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Childhood Trauma Predicts Cancer Treatment–Related Pain in Breast Cancer Survivors

Kanzawa-Lee, Grace A., BSN, PhD(c); Knoerl, Robert, PhD; Williams, David A., PhD; Clauw, Daniel J., MD; Bridges, Celia M., BA, BSN; Harte, Steven E., PhD; Kolarik, Ellen, MS; Houghtby, Janet, MS; Lavoie Smith, Ellen M., PhD

doi: 10.1097/NCC.0000000000000687
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Background Childhood trauma has been linked to neuropathic pain in noncancer populations, but its relationship with cancer treatment-related neuropathic pain is unknown.

Objective This secondary data analysis of a prospective, longitudinal, observational study aimed to explore the relationship of childhood trauma experience with pain severity, pain interference, and neuropathic symptom severity (NSS) 12 months after surgery in women receiving treatment for stage 0 to III breast cancer.

Methods Women (N = 44) recruited from a comprehensive cancer center self-reported childhood trauma experience, pain severity, pain interference, NSS, co-occurring symptoms, and pain beliefs via questionnaires. Descriptive statistics were used to describe childhood trauma experience. Linear regression was used to model childhood trauma and other predictors on pain variables 12 months after surgery.

Results Childhood trauma predicted pain severity and pain interference 12 months after surgery (P < .05), as did baseline pain severities and helplessness-pain catastrophizing. Age predicted only NSS. Together, the best models predicted 31.6% to 40.9% of the variance in pain severities at 12 months (P < .001).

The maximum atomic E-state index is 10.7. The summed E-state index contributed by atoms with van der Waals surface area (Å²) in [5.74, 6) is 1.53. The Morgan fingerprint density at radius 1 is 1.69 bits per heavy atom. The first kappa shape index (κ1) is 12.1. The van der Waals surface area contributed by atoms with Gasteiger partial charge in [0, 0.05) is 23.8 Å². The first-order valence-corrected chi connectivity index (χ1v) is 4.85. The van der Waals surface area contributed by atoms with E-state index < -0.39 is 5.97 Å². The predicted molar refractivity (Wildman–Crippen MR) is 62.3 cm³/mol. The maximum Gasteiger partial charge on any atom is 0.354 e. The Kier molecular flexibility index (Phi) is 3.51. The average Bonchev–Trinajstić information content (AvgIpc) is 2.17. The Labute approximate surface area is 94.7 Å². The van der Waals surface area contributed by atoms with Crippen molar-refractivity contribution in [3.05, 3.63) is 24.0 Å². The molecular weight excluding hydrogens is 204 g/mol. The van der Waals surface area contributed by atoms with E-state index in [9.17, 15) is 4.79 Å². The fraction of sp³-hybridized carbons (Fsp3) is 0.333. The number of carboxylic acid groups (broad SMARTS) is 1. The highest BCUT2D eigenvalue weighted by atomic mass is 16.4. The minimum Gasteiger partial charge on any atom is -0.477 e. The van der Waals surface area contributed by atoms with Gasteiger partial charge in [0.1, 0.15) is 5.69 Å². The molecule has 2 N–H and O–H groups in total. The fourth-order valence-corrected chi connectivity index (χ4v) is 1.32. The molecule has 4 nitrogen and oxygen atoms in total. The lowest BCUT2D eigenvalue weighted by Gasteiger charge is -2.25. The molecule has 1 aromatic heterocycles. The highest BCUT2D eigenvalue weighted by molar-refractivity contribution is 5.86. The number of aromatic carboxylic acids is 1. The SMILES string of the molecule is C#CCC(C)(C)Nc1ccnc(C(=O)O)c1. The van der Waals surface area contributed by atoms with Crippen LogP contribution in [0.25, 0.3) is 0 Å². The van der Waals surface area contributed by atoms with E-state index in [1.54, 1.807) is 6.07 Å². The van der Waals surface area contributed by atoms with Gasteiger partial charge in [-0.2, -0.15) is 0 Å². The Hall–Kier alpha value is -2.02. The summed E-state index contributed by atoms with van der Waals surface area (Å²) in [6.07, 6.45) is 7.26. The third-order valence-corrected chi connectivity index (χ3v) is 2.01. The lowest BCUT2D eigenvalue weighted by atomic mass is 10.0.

Conclusions Childhood trauma exposure was a significant predictor of pain 12 months after breast cancer surgery and adjuvant treatment. Younger and helplessness-pain catastrophizing women are also at risk. Research is needed to identify preventive neuropathic pain interventions for high-risk women.

Implications for Practice Women receiving breast cancer treatment should proactively be assessed for childhood trauma history, possibly by using discreet previsit questionnaires. Childhood trauma survivors may be at high risk for poor pain outcomes and may benefit from tailored pain interventions.

Author Affiliations: School of Nursing, University of Michigan, Ann Arbor (Mrs Kanzawa-Lee, Ms Bridges, and Dr Lavoie Smith); Phyllis F. Cantor Center for Research in Nursing and Patient Care Services, Dana-Farber Cancer Institute, Boston, Massachusetts (Dr Knoerl); Department of Anesthesiology, University of Michigan, Ann Arbor (Drs Williams, Clauw, and Harte and Mrs Kolarik and Houghtby).

Funding: R01 AR060392–NIH/NIAMS (Dr Clauw), KL2-UL1RR024986 (Dr Lavoie Smith); University of Michigan Karin Allen Award and School of Nursing Pilot Award (Dr Lavoie Smith), and Predoctoral Fellowship from the Rita & Alex Hillman Foundation (Ms Kanzawa-Lee).

The authors have no conflicts of interest to disclose.

Correspondence: Grace A. Kanzawa-Lee, BSN, PhD(c), School of Nursing, University of Michigan, 400 North Ingalls St, Ann Arbor, MI 48109 (gracekan@umich.edu).

Accepted for publication October 16, 2018.

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